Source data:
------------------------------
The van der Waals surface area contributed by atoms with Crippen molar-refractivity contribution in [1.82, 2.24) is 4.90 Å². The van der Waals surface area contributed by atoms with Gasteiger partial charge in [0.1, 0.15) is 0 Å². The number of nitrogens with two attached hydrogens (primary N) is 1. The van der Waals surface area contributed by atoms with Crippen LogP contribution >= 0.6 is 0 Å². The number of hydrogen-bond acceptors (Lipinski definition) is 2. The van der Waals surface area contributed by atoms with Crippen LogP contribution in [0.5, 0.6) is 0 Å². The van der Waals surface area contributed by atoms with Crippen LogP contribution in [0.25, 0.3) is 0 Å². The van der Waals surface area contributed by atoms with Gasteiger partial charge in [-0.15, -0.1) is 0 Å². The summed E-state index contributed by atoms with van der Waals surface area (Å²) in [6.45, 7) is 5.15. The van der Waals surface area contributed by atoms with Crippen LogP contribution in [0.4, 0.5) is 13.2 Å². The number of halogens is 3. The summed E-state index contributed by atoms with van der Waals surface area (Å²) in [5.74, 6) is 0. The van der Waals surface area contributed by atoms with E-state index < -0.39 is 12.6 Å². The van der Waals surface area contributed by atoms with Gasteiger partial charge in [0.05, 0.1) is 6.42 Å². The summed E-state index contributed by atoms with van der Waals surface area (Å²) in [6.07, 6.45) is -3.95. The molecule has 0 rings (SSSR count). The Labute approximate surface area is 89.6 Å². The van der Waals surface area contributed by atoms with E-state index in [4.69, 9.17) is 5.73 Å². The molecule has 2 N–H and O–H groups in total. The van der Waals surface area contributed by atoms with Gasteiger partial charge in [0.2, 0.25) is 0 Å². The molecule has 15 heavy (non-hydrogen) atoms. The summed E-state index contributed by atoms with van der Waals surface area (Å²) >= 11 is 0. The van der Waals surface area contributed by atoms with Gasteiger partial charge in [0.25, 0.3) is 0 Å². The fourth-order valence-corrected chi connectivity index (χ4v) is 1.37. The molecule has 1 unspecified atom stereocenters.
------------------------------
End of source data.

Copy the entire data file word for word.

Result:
The van der Waals surface area contributed by atoms with Crippen molar-refractivity contribution in [1.82, 2.24) is 4.90 Å². The van der Waals surface area contributed by atoms with Gasteiger partial charge in [0.1, 0.15) is 0 Å². The number of nitrogens with two attached hydrogens (primary N) is 1. The van der Waals surface area contributed by atoms with Crippen LogP contribution >= 0.6 is 0 Å². The number of hydrogen-bond acceptors (Lipinski definition) is 2. The van der Waals surface area contributed by atoms with Crippen LogP contribution in [0.5, 0.6) is 0 Å². The van der Waals surface area contributed by atoms with Crippen LogP contribution in [0.25, 0.3) is 0 Å². The van der Waals surface area contributed by atoms with Gasteiger partial charge in [-0.15, -0.1) is 0 Å². The summed E-state index contributed by atoms with van der Waals surface area (Å²) in [6.45, 7) is 5.15. The van der Waals surface area contributed by atoms with Crippen LogP contribution in [0.4, 0.5) is 13.2 Å². The number of halogens is 3. The summed E-state index contributed by atoms with van der Waals surface area (Å²) in [5.74, 6) is 0. The van der Waals surface area contributed by atoms with E-state index < -0.39 is 12.6 Å². The van der Waals surface area contributed by atoms with Gasteiger partial charge in [0.05, 0.1) is 6.42 Å². The summed E-state index contributed by atoms with van der Waals surface area (Å²) in [6.07, 6.45) is -3.95. The molecule has 0 rings (SSSR count). The Labute approximate surface area is 89.6 Å². The van der Waals surface area contributed by atoms with E-state index in [4.69, 9.17) is 5.73 Å². The molecule has 2 N–H and O–H groups in total. The van der Waals surface area contributed by atoms with Gasteiger partial charge in [0.2, 0.25) is 0 Å². The molecule has 15 heavy (non-hydrogen) atoms. The summed E-state index contributed by atoms with van der Waals surface area (Å²) >= 11 is 0. The van der Waals surface area contributed by atoms with Gasteiger partial charge in [0.25, 0.3) is 0 Å². The fourth-order valence-corrected chi connectivity index (χ4v) is 1.37. The molecule has 1 unspecified atom stereocenters.